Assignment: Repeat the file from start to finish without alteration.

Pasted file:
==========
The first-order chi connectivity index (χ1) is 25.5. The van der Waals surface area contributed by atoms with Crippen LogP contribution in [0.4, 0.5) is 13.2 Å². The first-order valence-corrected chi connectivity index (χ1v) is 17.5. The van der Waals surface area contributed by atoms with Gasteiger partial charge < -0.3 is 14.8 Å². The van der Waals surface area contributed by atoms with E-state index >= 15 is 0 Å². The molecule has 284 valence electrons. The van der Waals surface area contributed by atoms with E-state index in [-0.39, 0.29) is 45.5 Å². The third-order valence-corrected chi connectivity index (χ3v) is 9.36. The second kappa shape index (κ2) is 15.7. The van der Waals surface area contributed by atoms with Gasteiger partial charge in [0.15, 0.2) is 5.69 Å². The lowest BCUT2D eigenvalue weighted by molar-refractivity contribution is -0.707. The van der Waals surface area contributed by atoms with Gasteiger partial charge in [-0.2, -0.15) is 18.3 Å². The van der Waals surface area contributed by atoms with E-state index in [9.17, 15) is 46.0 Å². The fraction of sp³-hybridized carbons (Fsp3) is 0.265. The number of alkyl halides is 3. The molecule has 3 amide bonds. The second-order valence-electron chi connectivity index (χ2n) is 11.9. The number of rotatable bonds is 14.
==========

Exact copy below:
The first-order chi connectivity index (χ1) is 25.5. The van der Waals surface area contributed by atoms with Crippen LogP contribution in [0.4, 0.5) is 13.2 Å². The first-order valence-corrected chi connectivity index (χ1v) is 17.5. The van der Waals surface area contributed by atoms with Gasteiger partial charge < -0.3 is 14.8 Å². The van der Waals surface area contributed by atoms with E-state index >= 15 is 0 Å². The molecule has 284 valence electrons. The van der Waals surface area contributed by atoms with E-state index in [-0.39, 0.29) is 45.5 Å². The third-order valence-corrected chi connectivity index (χ3v) is 9.36. The second kappa shape index (κ2) is 15.7. The van der Waals surface area contributed by atoms with Gasteiger partial charge in [0.15, 0.2) is 5.69 Å². The lowest BCUT2D eigenvalue weighted by molar-refractivity contribution is -0.707. The van der Waals surface area contributed by atoms with Gasteiger partial charge in [-0.2, -0.15) is 18.3 Å². The van der Waals surface area contributed by atoms with E-state index in [9.17, 15) is 46.0 Å². The fraction of sp³-hybridized carbons (Fsp3) is 0.265. The number of alkyl halides is 3. The molecule has 3 amide bonds. The second-order valence-electron chi connectivity index (χ2n) is 11.9. The number of rotatable bonds is 14.